Functions of Embellishment
Functions of Embellishment
Modern eyes have grown accustomed to the sleek, streamlined designs devoid of unnecessary ornamentation found in utilitarian items of our century. One advantage to this aesthetic is its facility for quicker, less expensive manufacture of objects made in substantial quantities. When constructed by hand in earlier times, however, objects with equivalent or parallel functions were often candidates for some degree of embellishment.
Most of the objects in this section may see strange or unidentifiable, yet their various functions have direct parallels to contemporary living. Embellishment for some of these objects is directly related to their intended purposes, such as the fishing lures and cookie mold.
The ornamented surfaces of the others may have resulted from the desire to boost market appeal, create a special object to give as a gift, or simply as pure enjoyment for the maker.
The basic structure of the clothing we wear and the accessories we carry offer a blank canvas for creative surface embellishment. Thread, beads, leather, shells, and any number of other materials replace the paint used by other artists, and the brush is exchanged for a needle.
The color palette is vast, the ability to create new textures is unrestrained, and design possibilities are limited only by the maker’s imagination and skill.
Most of the applied embellishments represented in this section draw their inspiration from nature. Floral and vegetal motifs are a popular choice and are executed in a variety of representational as well as stylized depictions. In one instance nature is preserved, rather than interpreted, as ornamentation by collecting and using actual samples from the wild.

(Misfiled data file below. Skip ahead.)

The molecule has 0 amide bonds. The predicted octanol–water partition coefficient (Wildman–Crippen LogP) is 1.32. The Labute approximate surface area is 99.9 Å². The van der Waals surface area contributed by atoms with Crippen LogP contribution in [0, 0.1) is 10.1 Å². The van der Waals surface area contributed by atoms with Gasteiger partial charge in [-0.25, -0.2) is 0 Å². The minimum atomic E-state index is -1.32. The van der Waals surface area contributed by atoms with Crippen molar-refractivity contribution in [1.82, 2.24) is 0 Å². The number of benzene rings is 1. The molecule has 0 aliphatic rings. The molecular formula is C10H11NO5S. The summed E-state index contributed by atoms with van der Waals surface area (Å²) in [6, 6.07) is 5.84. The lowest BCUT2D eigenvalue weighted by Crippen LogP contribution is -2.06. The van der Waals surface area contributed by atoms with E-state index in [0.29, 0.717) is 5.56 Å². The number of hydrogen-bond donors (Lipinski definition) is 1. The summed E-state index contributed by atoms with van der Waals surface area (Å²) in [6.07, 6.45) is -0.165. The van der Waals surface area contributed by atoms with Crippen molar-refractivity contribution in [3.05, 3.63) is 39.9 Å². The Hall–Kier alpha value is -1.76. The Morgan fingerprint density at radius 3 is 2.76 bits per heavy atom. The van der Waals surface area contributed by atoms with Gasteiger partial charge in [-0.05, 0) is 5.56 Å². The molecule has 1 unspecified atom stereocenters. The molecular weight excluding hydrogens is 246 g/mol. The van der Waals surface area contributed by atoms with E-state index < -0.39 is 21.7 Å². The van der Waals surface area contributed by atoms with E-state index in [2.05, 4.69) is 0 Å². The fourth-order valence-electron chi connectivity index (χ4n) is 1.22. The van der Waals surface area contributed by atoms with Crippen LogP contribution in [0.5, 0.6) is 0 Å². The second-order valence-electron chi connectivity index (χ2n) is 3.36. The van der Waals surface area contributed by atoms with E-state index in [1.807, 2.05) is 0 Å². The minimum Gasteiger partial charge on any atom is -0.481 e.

Objects—whether purchased, collected, received as a gift, or hand made—often serve as reminders of specific events, rites of passage, or memorable individuals with whom we have shared our lives. Who of us has ever returned from an unforgettable trip without bringing back some memento to aid in reliving the experience? Or, can you remember acquiring your first automobile and its symbolism for entering adulthood? And what about that lock of hair from your child’s first haircut or late Aunt Zelda’s favorite handmade doily, which are squirreled away in a closet or drawer?
In this section we find fascinating objects of embellishment created by some very enterprising individuals to commemorate memorable events or people in their lives. Some are quite personal in nature, such as Story of a Summer that delightfully replaces the trays of slides from a summer vacation. Others, like the World’s Columbian Exposition Quilt, help capture the excitement of a very public event from more than a century ago. At least one, George Washington on Horseback, demonstrates a strong patriotic spirit, which, in turn, helps us to discern the maker’s motivation for creating the piece.
Embellished objects need not serve a particular function. They may be created simply to delight, amuse, amaze, or even puzzle those for whom they are made. The impetus for fabricating some is buried in long-standing traditions passed along culturally or generationally. Others are inspired by popular fads. Still others are created as demonstrations of specific skills.
The whimsy is a classification of object primarily associated with American folk art. They are usually made by those who have not received formal training in their craft and created to amuse. Novelties generally are made to dazzle viewers with technical prowess, unexpected materials, or unusual interpretations, and they may or may not be crafted by folk artists. Conceits, on the other hand, are fancy objects created purely for decorative purposes but cherished as personal items. Often the boundaries between these categories are blurred.